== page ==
Mack v. Tuesday Real Estate, LLC et al

Filing 16

Memorandum Opinion and Order Grants 10 Motion to Remand to State Court filed by Byron Mack. The Court concludes that Mack has stated a quiet-title claim against TRE, so TRE is a proper defendant in this case. Because TRE and Mack are both Texas citizens, the Court does not have diversity jurisdiction. Therefore, the Court GRANTS Mack's Motion to Remand. Doc. 10. SO ORDERED. (Ordered by Judge Jane J. Boyle on 11/15/2017) (ndt)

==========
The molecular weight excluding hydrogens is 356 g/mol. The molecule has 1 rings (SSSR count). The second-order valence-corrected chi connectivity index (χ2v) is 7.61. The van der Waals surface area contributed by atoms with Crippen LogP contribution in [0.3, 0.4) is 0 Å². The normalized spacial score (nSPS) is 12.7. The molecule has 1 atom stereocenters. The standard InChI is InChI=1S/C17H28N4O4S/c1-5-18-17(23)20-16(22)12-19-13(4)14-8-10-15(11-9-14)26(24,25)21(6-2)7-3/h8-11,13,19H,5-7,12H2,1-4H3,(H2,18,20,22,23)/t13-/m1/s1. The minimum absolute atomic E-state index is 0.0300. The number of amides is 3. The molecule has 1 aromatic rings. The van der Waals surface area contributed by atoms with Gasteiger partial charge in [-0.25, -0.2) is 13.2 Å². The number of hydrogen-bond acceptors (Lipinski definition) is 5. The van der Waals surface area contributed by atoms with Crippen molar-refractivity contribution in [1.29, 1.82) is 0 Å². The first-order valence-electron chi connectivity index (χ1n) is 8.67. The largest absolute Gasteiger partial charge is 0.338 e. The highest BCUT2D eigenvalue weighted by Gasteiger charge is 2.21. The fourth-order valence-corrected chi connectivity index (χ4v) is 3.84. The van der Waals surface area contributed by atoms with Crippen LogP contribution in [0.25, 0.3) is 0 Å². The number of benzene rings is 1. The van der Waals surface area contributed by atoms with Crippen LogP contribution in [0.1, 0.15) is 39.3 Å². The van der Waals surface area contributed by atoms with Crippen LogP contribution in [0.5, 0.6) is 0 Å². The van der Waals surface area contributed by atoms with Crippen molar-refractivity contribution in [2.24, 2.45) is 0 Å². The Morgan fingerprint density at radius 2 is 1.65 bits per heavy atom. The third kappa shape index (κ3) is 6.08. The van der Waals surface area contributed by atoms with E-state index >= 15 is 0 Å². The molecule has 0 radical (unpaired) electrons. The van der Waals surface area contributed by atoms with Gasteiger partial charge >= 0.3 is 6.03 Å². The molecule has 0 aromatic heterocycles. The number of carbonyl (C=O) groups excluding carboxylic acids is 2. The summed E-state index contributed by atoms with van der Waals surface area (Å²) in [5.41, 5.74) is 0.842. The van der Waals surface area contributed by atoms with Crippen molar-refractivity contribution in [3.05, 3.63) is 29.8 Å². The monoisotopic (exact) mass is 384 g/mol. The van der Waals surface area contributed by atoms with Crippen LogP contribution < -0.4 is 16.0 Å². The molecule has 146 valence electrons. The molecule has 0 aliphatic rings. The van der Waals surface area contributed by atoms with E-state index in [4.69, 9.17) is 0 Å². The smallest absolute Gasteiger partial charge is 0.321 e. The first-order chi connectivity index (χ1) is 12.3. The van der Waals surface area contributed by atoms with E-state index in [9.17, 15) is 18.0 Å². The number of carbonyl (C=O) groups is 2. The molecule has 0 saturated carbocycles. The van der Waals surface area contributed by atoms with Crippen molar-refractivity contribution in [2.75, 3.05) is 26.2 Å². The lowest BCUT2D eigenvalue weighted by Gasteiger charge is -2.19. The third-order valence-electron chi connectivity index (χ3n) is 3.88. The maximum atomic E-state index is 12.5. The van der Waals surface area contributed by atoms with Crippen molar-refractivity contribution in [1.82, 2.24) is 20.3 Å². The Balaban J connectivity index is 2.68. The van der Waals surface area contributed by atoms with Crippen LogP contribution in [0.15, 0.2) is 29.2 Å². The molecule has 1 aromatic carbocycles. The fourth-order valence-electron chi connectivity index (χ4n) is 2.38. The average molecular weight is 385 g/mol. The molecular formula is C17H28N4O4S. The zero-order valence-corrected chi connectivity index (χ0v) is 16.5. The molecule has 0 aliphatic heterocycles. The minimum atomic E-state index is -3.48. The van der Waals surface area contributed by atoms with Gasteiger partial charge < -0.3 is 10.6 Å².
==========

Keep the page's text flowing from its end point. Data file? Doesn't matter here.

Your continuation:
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UNITED STATES DISTRICT COURT NORTHERN DISTRICT OF TEXAS DALLAS DIVISION BYRON MACK, Plaintiff, v. PLAZA HOME MORTGAGE, INC., and TUESDAY REAL ESTATE, LLC, Defendants. § § § § § § § § § § § CIVIL ACTION NO. 3:17-CV-2680-B MEMORANDUM OPINION ORDER Before the Court is Plaintiff’s Motion to Remand. Doc. 10. For the reasons that follow, the Court GRANTS the motion. I. BACKGROUND1 This case arises out of a foreclosure dispute. Plaintiff Byron Mack defaulted on his mortgage, resulting in foreclosure by his lender, Defendant Plaza Home Mortgage, Inc. (Plaza). Defendant Tuesday Real Estate, LLC (TRE) purchased Mack’s home at the foreclosure sale. In August 2017, Mack filed this wrongful-foreclosure suit in Dallas County Court at Law No. 5. About a month later, Plaza removed the case to this Court based on diversity jurisdiction. Doc. 1, Notice of Removal. There is no dispute concerning the parties’ state citizenship: Mack and TRE are Texas citizens and Plaza is a California citizen. The parties are not completely diverse as presently constituted because 1 The facts included in this Order are primarily drawn from Plaintiff’s Verified Original Petition (Doc. 1-3) and Defendant’s Notice of Removal (Doc. 1) and are undisputed. -1- Mack, the plaintiff, and TRE, a defendant, are both Texas citizens. Plaza recognizes this, but argues TRE was improperly joined, so it should not count as a party in the Court’s diversity-jurisdiction analysis. Id. at 3–4. And without TRE, Mack and Plaza are completely diverse, meaning Plaza would be entitled to remove the case to this Court. Id. The Court ordered the parties to show cause “why this case should not be dismissed for lack of subject matter jurisdiction.” Doc. 5, Order. Specifically, the Court asked the parties to address whether TRE was improperly joined. Id. The parties responded. Docs. 7–9. Mack then filed a motion to remand the case, Doc. 10, which is now ripe for resolution. II. LEGAL STANDARD “Federal courts are courts of limited jurisdiction.” Howery v. Allstate Ins. Co., 243 F.3d 912, 916 (5th Cir. 2001). District courts “must presume that a suit lies outside this limited jurisdiction, and the burden of establishing federal jurisdiction rests on the party seeking the federal forum.” Id. Plaza is that party here. A. Removal Jurisdiction The federal removal statute, 28 U.S.C. § 1441(a), allows a defendant to remove any civil action to federal court if that action falls within the district court’s original jurisdiction. This case was removed on the basis of diversity jurisdiction under 28 U.S.C. § 1332. A district court has diversity jurisdiction over “all civil actions where the matter in controversy exceeds the sum or value of $75,000 . . . and is between . . . citizens of different States.” 28 U.S.C. § 1332(a)(1). But to invoke the statute, the parties must be completely diverse, meaning “each plaintiff must be of a different citizenship than each defendant.” Lowe v. Ingalls Shipbuilding, A Div. of Litton Sys., Inc., 723 F.2d -2- 1173, 1177 (5th Cir. 1984). B. Improper Joinder If an in-state defendant is improperly joined, a court may disregard the in-state defendant’s citizenship for the purpose of determining whether there is complete diversity. Cuevas v. BAC Home Loans Serv., LP, 648 F.3d 242, 249 (5th Cir. 2011). The burden to establish improper joinder is on the removing party, and it is a heavy one. Id. To establish improper joinder, the removing party must demonstrate “(1) actual fraud in the pleading of jurisdictional facts, or (2) inability of the plaintiff to establish a cause of action against the non-diverse party in state court.” Smallwood v. Ill. Cent. Ry. Co., 385 F.3d 568, 573 (5th Cir. 2004). Plaza asserts only the second method, under which the removing party meets its burden by showing that “there is no reasonable basis for the district court to predict that the plaintiff might be able to recover against an in-state defendant.” Id. Courts resolve whether a plaintiff has met his burden in one of two ways. The first is to conduct a “Rule 12(b)(6)-type analysis,” looking to the face of the complaint to assess whether it states a claim against the in-state defendant. Id. The second is to “pierce the pleadings” and conduct a Rule 56-type analysis. Id. The latter approach, however, is appropriate only where the evidence reveals that the plaintiff has withheld facts relevant to the propriety of joinder. Id. Defendants do not argue that a Rule 56-type analysis should be used, so the Court finds it appropriate to proceed with a Rule 12(b)(6)-type analysis of Plaintiff’s Original Petition. C. Rule 12(b)(6) Analysis Federal pleading standards apply when conducting a 12(b)(6)-type analysis of a petition originally filed in Texas state court. Int’l Energy Ventures Mgmt. LLC v. United Energy Grp. Ltd., 818 -3- F.3d 193, 207–08 (5th Cir. 2016). Rule 12(b)(6) authorizes the Court to dismiss a plaintiff's complaint for “failure to state a claim upon which relief can be granted.” Fed. R. Civ. P. 12(b)(6). In considering a Rule 12(b)(6) motion to dismiss, “[t]he court accepts all well-pleaded facts as true, viewing them in the light most favorable to the plaintiff.” In re Katrina Canal Breaches Litig., 495 F.3d 191, 205 (5th Cir. 2007). To survive a Rule 12(b)(6) motion to dismiss, a plaintiff must plead “enough facts to state a claim to relief that is plausible on its face.” Bell Atl. Corp. v. Twombly, 550 U.S. 544, 570 (2007). “Threadbare recitals of the elements of a cause of action, supported by mere conclusory statements, do not suffice.” Ashcroft v. Iqbal, 556 U.S. 662, 678 (2009). “A claim has facial plausibility when the plaintiff pleads factual content that allows the court to draw the reasonable inference that the defendant is liable for the misconduct alleged.” Id. “The plausibility standard is not akin to a ‘probability requirement,’ but it asks for more than a sheer possibility that a defendant has acted unlawfully.” Id. In summary, to determine whether TRE destroys diversity, the Court must decide whether Mack improperly joined TRE. To do that, the Court evaluates Mack’s claims against TRE under 12(b)(6); if Mack states a claim against TRE, then TRE was properly joined and the Court must remand for lack of diversity jurisdiction. III. ANALYSIS Mack presents two claims against TRE: quiet title and trespass to try title. Doc. 10, Pl.’s Mot. to Remand, 1–2; see also Doc. 1-3, Pl.’s Compl., ¶¶ 62–66. A plaintiff in Texas states a quiet-title claims if he demonstrates “(1) an interest in a specific property, (2) title to the property is affected -4- by a claim by the defendant, and (3) the claim, although facially valid, is invalid or unenforceable.” U.S. Nat’l Bank Ass’n v. Johnson, No. 01-10-00837-CV, 2011 WL 6938507, at *3 (Tex. App.—Houston [1st Dist.] Dec. 30, 2011, no pet.). Mack argues he has stated a quiet-title claim against TRE; he alleges he has an interest in the foreclosed home by living in it, and TRE wrongfully obtained title to his home because Plaza did not strictly comply with foreclosure notice provisions of the deed of trust and the Texas Property Code. Doc. 10, Pl.’s Mot. to Remand, 5; see also Doc. 1-3, Pl.’s Compl., ¶¶ 56, 65. Plaza contends that Mack cannot state a quiet-title claim based on improper notice because Mack admits he received notice. Doc. 9, Def.’s Resp., 4–5; see Doc. 1-3, Pl.’s Compl., ¶ 17. But the basis for Mack’s quiet-title claim is not a lack of notice, but a lack of proper notice. And it is Plaza who bears the heavy burden of proving Mack cannot possibly recover from TRE. Smallwood, 385 F.3d at 573. Plaza has not demonstrated that the notice was proper other than by saying that Mack received it. And because there are factors other than whether the notice was delivered that may govern whether the notice was proper, the Court concludes Mack has stated a quiet-title claim against TRE, or put another way, that “there is [a] reasonable basis for the district court to predict that [Mack] might be able to recover against” TRE. Id. This means the parties are not completely diverse and the Court does not have jurisdiction.2 IV. CONCLUSION The Court concludes that Mack has stated a quiet-title claim against TRE, so TRE is a proper 2 The Court need not address whether Mack has stated a trespass-to-try-title claim against TRE because the existence of one valid claim against TRE makes TRE a proper diversity-destroying defendant. -5- defendant in this case. Because TRE and Mack are both Texas citizens, the Court does not have diversity jurisdiction. Therefore, the Court GRANTS Mack’s Motion to Remand. Doc. 10. SO ORDERED. SIGNED: November 15, 2017. _________________________________ JANE J. BOYLE UNITED STATES DISTRICT JUDGE -6-